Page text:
Next come the great Alexandrians, Clement, Origen, Dionysius; the Carthaginians, Tertullian and Cyprian; the Romans, Minucius Felix and Novatian; the last four laid the foundations of a Latin Christian literature.
On the other hand, the opinion of Cardinal Pitra, who referred the Physiologus to the more orthodox though somewhat peculiar teaching of the Alexandrians, is fully borne out by a close examination of the irregularities of doctrine pointed out in the Physiologus by Cahier, all which are to be met with in Origen.
In the East the exegetical school of Antioch had an aversion to Origen; the Alexandrians had utterly repudiated him.
Berthelot, " alchemy rested partly on the industrial processes of the ancient Egyptians, partly on the speculative theories of the Greek philosophers, and partly on the mystical reveries of the Gnostics and Alexandrians."
From the Alexandrians the science passed to the Arabs, who made discoveries and improved various methods of separating substances, and afterwards, from the 11th century, became seated in Europe, where the alchemical doctrines were assiduously studied until the 15th and 16th centuries.
All this space is filled with villas, gardens and hotels, and is a favourite summer resort not only of Alexandrians but also of Cairenes.
Pauline Epp. to the Laodiceans and Alexandrians.
The Alexandrians prepared oil of turpentine by distilling pine-resin; Zosimus of Panopolis, a voluminous writer of the 5th century A.D., speaks of the distillation of a "divine water" or "panacea" (probably from the complex mixture of calcium polysulphides, thiosulphate, &c., and free sulphur, which is obtained by boiling sulphur with lime and water) and advises "the efficient luting of the apparatus, for otherwise the valuable properties would be lost."
Augustine, the great teacher of the West, was true to the spirit of the great Alexandrians, when he wrote 166): " Let every good and true Christian understand that truth, wherever he finds it, belongs to his Lord."
It has been already stated that the Alexandrians, at the accession of the emperor Diocletian, made an alteration in their mundane era, by striking off ten years from their reckoning.
There was nothing at all corresponding to this among the Alexandrians.
monarch, the Alexandrians readily took this new direction in literature.
The forms of poetical composition chiefly cultivated by the Alexandrians were epic and lyric, or elegiac. Great epics are wanting; but in their place, as might almost have been expected, are found the historical and the didactic or expository epics.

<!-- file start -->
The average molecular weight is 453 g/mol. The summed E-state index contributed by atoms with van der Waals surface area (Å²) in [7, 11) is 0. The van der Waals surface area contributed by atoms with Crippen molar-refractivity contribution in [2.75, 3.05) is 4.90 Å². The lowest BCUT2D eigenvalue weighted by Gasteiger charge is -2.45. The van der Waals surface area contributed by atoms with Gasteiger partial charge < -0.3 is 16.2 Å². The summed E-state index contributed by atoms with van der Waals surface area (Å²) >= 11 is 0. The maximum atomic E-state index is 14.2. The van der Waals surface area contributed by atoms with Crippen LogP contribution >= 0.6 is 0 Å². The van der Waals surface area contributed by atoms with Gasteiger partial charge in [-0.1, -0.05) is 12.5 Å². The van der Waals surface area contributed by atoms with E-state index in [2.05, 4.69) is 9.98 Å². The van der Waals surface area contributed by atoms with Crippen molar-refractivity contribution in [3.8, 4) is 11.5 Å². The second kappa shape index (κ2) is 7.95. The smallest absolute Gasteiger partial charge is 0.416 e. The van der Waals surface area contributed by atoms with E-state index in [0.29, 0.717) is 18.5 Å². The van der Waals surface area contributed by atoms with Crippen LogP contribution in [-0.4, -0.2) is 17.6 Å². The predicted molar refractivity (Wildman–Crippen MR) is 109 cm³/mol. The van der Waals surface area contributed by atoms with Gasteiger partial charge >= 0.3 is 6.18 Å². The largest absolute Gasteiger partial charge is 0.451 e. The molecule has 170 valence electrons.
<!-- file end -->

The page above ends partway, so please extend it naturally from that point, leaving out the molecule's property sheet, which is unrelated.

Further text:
Before the Alexandrians had begun to produce original works, their researches were directed towards the masterpieces of ancient Greek literature.
That a man of such conspicuous ability, who impressed himself at the outset on the people of Constantinople as an uncompromising opponent of heresy should within a few short years be an excommunicated fugitive, sacrificed to save the face of Cyril and the Alexandrians, is indeed, as Duchesne says, a tragedy.
The scholars of the Byzantine age cannot be compared with the great Alexandrians, but they served to maintain the continuity of tradition by which the Greek classics selected by the critics of Alexandria were transmitted to modern Europe.
He then reorganized the whole province, and the wellenown Pompeys Pillar was set up by the grateful and ~epentan.t Alexandrians to commemorate his gift to them of)art of the corn tribute.
Ecclesiastical disputes tended to alienate both the native population and the Alexandrians.
In the beginning he was the most influential man present, but was finally forced to yield to the Alexandrian party, and to vote for a creed which completely repudiated the position of the Arians, with whom he had himself been hitherto more in sympathy than with the Alexandrians.
Meanwhile at the council of Nicaea he seems to have discovered that the Alexandrians were right in claiming that Arius was carrying his subordinationism so far as to deny all real divinity to Christ.
On the other hand, the Alexandrians admitted a spondee in the fifth foot, especially when the verse ends with a quadrisyllable.
The Alexandrians then put his younger brother Ptolemy Vii.
Massacres inflicted upon the Alexandrians and the expulsion of the representatives of Hellenic culture are laid to his charge.
The Alexandrians, led by Cyril, stood for the doctrine of the perfect union of two complete natures in one person, and made Novi/cos the shibboleth of orthodoxy.
The Epistle to the Alexandrians is mentioned only in the Muratorian canon (see Zahn ii.
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